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RESOURCEFUL State, others offer help to those going green

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Jersey City Mayor Steven Fulop.
Jersey City Mayor Steven Fulop. - ()

Going green in New Jersey is getting a bit easier, thanks to a range of public and private programs offering economic help and other incentives.

The New Jersey Sustainable Business Registry promotes eco-friendly businesses and offers free consultation on best practices for pollution prevention, waste reduction and energy conservation.

The New Jersey Board of Public Utilities’ Office of Clean Energy administers the state’s Clean Energy Program, which promotes increased energy efficiency and the use of clean energy. The program has awarded grants to companies using natural gas vehicles instead of diesel-powered trucks.

The New Jersey Sustainable Business Council advocates for sustainable business practices.

“There are significant economic advantages that come from making your business more sustainable,” NJSBC Executive Director Richard Lawton said. “Being good citizens, protecting this planet for our children’s children and running a successful business are not mutually exclusive.”

Jersey City Mayor Steven Fulop recently announced that the city’s Office of Sustainability, Small Business Services and Environmental Commission were launching a Green Business Certification Program to help local businesses implement sustainable practices in energy, waste and water use.

Also recently, representatives of the state Clean Energy Program visited the city to detail tax-free funding of energy-efficiency business improvements.

And reps from the New Jersey Sustainability Business Registry — a partnership of Rutgers University’s New Jersey Small Business Development Centers and the state Department of Environmental Protection — were in town to schedule appointments with businesses for sustainability consultations.

“Businesses are a key part of the Jersey City community, and engaging with local business is integral to the city’s sustainability program,” Fulop said. “The Green Business Certification program and sustainable business classes will help local businesses save money, reduce their environmental impact and help make Jersey City a leader in urban sustainability.”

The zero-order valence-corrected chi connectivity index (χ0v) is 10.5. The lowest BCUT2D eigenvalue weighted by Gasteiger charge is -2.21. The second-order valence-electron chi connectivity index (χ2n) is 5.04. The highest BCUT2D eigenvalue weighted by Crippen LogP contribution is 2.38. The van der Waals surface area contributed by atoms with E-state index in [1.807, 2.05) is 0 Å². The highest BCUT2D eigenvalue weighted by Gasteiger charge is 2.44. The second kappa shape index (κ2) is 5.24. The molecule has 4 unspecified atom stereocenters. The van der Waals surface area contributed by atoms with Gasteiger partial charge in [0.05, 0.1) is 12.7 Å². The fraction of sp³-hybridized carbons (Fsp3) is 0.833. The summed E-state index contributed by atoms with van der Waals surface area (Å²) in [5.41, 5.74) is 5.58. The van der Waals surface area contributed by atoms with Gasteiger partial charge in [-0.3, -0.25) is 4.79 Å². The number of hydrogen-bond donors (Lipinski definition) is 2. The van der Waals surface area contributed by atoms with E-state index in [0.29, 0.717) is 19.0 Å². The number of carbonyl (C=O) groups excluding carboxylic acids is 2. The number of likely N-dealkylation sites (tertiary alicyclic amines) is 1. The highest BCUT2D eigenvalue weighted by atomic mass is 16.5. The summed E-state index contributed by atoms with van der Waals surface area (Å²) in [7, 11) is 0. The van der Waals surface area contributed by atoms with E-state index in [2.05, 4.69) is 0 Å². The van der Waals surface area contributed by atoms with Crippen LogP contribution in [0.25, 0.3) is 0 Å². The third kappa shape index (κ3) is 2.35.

The city’s Office of Sustainability is helping to lead and develop the program, developing certification tiers, exploring incentives, developing marketing and business education materials and conducting outreach to the business community.

Elsewhere, Ewing Township in Mercer County has a program that recognizes businesses for practices such as installing energy-efficient windows or heating and cooling systems. Participating businesses are noted on the town’s Green Team website and get stickers declaring their green-mindedness.

“[The program] gives us an opportunity both to promote the work our outstanding local businesses already do towards keeping Ewing sustainable, as well as encourage future environmentally friendly practices,” according to township officials.

Said program coordinator Evan Crumiller: “The business leaders of our community deserve recognition for the work they do. And this effort will not only provide that recognition but also incentives for local businesses to turn towards sustainable practices for the benefit of future generations of customers.”

Green Team members include The Robbins Pharmacy, which “utilizes reused, refilled and remanufactured supplies, reduces everyday printing and prints on recycled paper, appropriately recycles electronic equipment, and used low-emissions building materials when remodeling,” according to the website.

The pharmacy also has a 220-panel solar array on the roof to power the building.

Paul’s Liquor Store in Ewing Township replaced standard fluorescent lights with low-mercury fluorescents; it also prints on the back of previously used paper and utilizes timed lighting controls. Additionally, the shop has installed high-efficiency faucet aerators and low-water usage toilets.

Summarized NJSBC’s Lawton: “Increasing energy efficiency, switching to renewable energy, protecting water resources and creating ‘high road’ workplaces that value long-term employee and environmental health are crucial components for financial success in today’s marketplace.”

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